Greens and Green Beans Salad with Wild Blueberry Dressing

As I write this, I’m sweating in humid, positively sweltering, I just want to jump in a pool, July weather. A fresh salad with fruit is just what I want to eat for lunch these days (in addition to yummy, ice packed smoothies).  I’ve been on a blueberry kick pretty much since blueberries came in season and I often add them to my salads. I created this salad yesterday after a long day walking through New York City (my legs were so sore!).  The salad was marvelous as was lying down in the comfort of my air-conditioned apartment afterwards.  I knew I had to share this recipe with ya’ll.  I just wish the air wasn’t so humid. It’s simply not curly hair friendly! 

Blueberries. Flickr: brx0

Salad Ingredients:

½ pound small fresh green beans, trimmed

½ cup blueberries

1 head red or green leaf lettuce, roughly chopped

1/3 cup chopped red onion

1/3 cup raw pecans


Dressing ingredients:

½ cup blueberries

¼ cup unsweetened almond milk, plus more if needed

2 tablespoons tahini

1 tablespoon lemon juice

1 medjool date, pitted


Bring a large pot of water to a boil. Add green beans and cook until crisp-tender, 1 to 2 minutes. Drain and transfer to a large bowl of ice water until chilled, and then drain again. 

To make dressing, purée 1/2 cup blueberries, almond milk, tahini, lemon juice and date in a blender; add more almond milk, if needed, to reach desired consistency. Transfer to a large bowl, add lettuce and green beans and toss well. Transfer salad to plates and scatter, blueberries, onion and pecans over the top.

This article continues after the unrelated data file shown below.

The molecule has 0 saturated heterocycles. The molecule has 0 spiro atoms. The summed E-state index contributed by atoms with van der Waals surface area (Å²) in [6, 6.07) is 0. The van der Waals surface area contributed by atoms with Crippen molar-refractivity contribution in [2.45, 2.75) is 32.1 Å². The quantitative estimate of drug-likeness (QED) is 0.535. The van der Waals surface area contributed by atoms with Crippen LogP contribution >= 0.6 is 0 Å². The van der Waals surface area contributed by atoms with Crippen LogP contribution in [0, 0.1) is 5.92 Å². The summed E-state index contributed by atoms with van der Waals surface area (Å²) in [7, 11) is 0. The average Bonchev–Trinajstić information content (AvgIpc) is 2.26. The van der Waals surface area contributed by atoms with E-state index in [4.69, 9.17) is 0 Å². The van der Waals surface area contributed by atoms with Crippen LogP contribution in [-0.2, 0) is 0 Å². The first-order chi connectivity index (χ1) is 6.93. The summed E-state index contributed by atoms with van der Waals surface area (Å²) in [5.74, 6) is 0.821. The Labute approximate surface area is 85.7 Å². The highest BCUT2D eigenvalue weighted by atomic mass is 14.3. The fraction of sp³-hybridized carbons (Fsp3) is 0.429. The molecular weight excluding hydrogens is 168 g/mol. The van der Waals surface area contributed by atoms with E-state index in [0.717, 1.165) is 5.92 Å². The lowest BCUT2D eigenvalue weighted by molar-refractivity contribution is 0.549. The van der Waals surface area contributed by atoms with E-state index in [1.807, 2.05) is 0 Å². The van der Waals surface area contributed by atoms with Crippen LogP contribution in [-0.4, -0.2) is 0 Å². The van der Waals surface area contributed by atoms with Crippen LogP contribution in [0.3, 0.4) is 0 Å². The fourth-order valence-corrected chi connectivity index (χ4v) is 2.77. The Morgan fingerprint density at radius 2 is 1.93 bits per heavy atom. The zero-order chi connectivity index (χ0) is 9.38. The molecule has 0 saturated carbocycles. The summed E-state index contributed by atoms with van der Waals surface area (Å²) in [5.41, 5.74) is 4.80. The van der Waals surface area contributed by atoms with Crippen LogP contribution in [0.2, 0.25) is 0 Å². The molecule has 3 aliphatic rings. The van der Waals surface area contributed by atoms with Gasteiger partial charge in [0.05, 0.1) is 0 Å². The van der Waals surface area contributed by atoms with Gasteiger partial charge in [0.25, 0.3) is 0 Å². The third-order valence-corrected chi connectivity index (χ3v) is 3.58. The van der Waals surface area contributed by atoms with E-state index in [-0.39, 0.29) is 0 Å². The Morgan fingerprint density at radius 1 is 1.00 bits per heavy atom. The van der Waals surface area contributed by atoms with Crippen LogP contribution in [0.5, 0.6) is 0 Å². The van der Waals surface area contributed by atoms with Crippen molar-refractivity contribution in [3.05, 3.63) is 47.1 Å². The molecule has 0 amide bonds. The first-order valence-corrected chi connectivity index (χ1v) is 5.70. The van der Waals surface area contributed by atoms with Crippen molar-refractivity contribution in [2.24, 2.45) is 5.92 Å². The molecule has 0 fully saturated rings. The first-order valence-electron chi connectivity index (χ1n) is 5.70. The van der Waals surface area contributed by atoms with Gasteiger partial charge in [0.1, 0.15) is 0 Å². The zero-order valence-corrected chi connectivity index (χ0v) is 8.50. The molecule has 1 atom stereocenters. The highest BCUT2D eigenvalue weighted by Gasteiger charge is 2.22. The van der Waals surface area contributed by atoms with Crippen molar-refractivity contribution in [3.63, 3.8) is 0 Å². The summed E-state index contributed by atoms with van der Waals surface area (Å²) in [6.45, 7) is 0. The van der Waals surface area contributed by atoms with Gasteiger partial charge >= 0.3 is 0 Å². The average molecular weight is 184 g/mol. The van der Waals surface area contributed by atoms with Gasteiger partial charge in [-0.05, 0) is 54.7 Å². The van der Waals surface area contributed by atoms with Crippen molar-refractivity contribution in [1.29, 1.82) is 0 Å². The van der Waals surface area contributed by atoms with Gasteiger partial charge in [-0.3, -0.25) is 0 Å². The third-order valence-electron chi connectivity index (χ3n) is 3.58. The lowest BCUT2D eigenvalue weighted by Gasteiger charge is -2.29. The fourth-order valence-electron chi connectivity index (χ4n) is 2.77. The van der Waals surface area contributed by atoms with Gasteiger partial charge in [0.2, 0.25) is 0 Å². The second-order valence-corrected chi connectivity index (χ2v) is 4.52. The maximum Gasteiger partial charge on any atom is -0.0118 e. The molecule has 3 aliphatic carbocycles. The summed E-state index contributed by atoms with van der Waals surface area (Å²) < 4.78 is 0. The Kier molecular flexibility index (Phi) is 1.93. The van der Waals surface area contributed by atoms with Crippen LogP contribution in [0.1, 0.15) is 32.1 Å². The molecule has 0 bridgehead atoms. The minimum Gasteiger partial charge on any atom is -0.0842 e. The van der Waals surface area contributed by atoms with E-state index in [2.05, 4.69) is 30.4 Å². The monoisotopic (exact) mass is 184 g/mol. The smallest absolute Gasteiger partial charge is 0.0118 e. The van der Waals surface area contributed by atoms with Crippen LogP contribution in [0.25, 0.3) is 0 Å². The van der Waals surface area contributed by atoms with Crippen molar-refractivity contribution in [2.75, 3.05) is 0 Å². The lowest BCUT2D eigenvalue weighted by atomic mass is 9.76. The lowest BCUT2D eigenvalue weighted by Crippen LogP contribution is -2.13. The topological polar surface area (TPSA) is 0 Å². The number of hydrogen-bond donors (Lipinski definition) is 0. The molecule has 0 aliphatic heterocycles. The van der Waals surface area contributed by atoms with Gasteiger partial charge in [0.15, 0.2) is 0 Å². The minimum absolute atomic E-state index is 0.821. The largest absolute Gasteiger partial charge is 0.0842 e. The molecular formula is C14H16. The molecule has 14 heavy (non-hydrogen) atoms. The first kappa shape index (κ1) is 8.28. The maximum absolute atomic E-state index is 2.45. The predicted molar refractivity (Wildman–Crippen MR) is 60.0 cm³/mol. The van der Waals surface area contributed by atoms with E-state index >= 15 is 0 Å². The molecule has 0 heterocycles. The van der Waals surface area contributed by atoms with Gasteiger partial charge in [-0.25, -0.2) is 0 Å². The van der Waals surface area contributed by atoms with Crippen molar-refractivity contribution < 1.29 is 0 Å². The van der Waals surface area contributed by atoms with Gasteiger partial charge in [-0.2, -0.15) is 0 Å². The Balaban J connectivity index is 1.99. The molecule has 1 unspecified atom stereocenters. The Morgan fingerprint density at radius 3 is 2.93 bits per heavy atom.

Do you all have salad or smoothie recipes that you enjoy when the weather gets so hot? Feel free to share them in the comments section!

Stay cool and be well. I’m going to dream of refreshing ocean water and the beach tonight. I hope everyone is having a wonderful summer!


Chocolate Goji Berry Stars

Makes 20-25 stars depending on the size of each star

Everyone deserves a little decadence now and then, especially as a post-meal treat. My dad has always instilled in me the importance of consuming plenty of nutrient rich vegetables and beans in a meal and then I can treat myself to a few of these amazing little guys. And boy are they tasty! It certainly does feel wonderful to get my greens and then as a beautiful end to treating my body right, have one or two of these melt-in-your-mouth Chocolate Goji Berry Stars to finish off one heck of a satisfying meal.